Financial dispute resolution (FDR)
The FDR is the stage at which most cases settle. It is a special type of hearing which is focused on achieving a negotiated settlement between the parties.
An FDR hearing takes place on a “without prejudice” basis, meaning that things that are said there cannot be mentioned again in court proceedings. The judge who oversees it will also play no further part in your case.
At the hearing, each party puts forward their case and their proposals for settlement before the judge. The judge then gives an indication of what he or she would order if it came to a final hearing. This is not a binding decision, but rather a useful neutral evaluation of each party’s cases. The parties then use the rest of the day to negotiate around what the judge has indicated.
Prior to the FDR, it is important to have a full picture of what assets are on the table. Where a party has failed to produce the disclosure required of them, the other may have to do a lot of this research themselves. Vardags’ in-house corporate team are very experienced and effective at this – using land registries and corporate information to put together complex international asset trails.
In order to know what deal to do, it is necessary to know what assets are worth. For cash and investments, this is straightforward. Where assets are harder to value, for example houses, companies or trusts, expert evidence may be required.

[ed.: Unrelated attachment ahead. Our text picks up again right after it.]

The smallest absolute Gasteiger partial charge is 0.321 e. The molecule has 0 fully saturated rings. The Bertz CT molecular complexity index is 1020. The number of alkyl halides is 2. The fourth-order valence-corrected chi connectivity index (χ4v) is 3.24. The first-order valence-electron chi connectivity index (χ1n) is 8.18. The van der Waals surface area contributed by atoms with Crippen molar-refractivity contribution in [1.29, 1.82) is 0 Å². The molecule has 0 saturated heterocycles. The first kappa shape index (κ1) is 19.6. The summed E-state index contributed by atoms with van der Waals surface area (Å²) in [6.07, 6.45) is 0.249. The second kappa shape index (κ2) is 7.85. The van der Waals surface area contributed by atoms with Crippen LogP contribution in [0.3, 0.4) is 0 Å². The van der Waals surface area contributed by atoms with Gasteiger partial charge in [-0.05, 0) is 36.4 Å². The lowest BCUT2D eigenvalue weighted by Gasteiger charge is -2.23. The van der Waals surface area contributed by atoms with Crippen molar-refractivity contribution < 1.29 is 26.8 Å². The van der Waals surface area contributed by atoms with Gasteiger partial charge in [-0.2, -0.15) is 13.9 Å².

The court will often ordered that expert valuations be produced ahead of the FDR. This will be done, generally, by the parties jointly instructing an expert. This expert will report to the court, rather than either side and will use their professional expertise to create an accurate valuation of the assets for use in proceedings.
Vardags have established links with a wide range of expert valuers, and can help you find the most appropriate valuer for your case. Should you want to dispute the expert’s valuation, it is possible, but you are likely to benefit from legal advice in such cases.
Negotiations and without prejudice offers, including provision for children
A “without prejudice” offer is one which cannot be shown to the court. This means that you can try to compromise the case without weakening your position should things be contested all the way to a final hearing.
Such offers can be made at any point in proceedings, but are a special feature of the FDR. All offers at the FDR are without prejudice, and so your case is not weakened by trying to bring proceedings to an end with a generous offer.
At the FDR it is possible to agree all aspects of the case, including provision for the children. It is important to remember, however, that after 12 months either party can apply to the Child Support Agency for a new calculation.